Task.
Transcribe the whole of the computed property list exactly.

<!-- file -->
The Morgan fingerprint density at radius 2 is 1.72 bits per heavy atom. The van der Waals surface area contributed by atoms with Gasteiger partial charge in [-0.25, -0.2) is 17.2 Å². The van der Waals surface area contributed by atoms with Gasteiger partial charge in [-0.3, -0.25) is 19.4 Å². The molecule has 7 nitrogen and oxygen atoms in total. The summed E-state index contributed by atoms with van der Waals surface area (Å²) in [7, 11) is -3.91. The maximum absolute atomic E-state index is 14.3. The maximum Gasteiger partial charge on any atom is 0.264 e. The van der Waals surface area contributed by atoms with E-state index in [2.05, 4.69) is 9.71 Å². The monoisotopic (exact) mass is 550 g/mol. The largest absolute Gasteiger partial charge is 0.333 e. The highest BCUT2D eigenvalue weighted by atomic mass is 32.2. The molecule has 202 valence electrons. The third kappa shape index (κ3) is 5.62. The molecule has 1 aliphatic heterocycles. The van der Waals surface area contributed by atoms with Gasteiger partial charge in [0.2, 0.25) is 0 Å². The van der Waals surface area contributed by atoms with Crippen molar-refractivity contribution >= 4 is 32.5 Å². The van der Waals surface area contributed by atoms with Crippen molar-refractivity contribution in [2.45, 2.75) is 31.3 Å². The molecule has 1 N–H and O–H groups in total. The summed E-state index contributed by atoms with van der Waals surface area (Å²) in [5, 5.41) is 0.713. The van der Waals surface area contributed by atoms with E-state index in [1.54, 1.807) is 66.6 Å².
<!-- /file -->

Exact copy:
The Morgan fingerprint density at radius 2 is 1.72 bits per heavy atom. The van der Waals surface area contributed by atoms with Gasteiger partial charge in [-0.25, -0.2) is 17.2 Å². The van der Waals surface area contributed by atoms with Gasteiger partial charge in [-0.3, -0.25) is 19.4 Å². The molecule has 7 nitrogen and oxygen atoms in total. The summed E-state index contributed by atoms with van der Waals surface area (Å²) in [7, 11) is -3.91. The maximum absolute atomic E-state index is 14.3. The maximum Gasteiger partial charge on any atom is 0.264 e. The van der Waals surface area contributed by atoms with E-state index in [2.05, 4.69) is 9.71 Å². The monoisotopic (exact) mass is 550 g/mol. The largest absolute Gasteiger partial charge is 0.333 e. The highest BCUT2D eigenvalue weighted by atomic mass is 32.2. The molecule has 202 valence electrons. The third kappa shape index (κ3) is 5.62. The molecule has 1 aliphatic heterocycles. The van der Waals surface area contributed by atoms with Gasteiger partial charge in [0.2, 0.25) is 0 Å². The van der Waals surface area contributed by atoms with Crippen molar-refractivity contribution >= 4 is 32.5 Å². The van der Waals surface area contributed by atoms with Crippen molar-refractivity contribution in [2.45, 2.75) is 31.3 Å². The molecule has 1 N–H and O–H groups in total. The summed E-state index contributed by atoms with van der Waals surface area (Å²) in [5, 5.41) is 0.713. The van der Waals surface area contributed by atoms with E-state index in [1.54, 1.807) is 66.6 Å².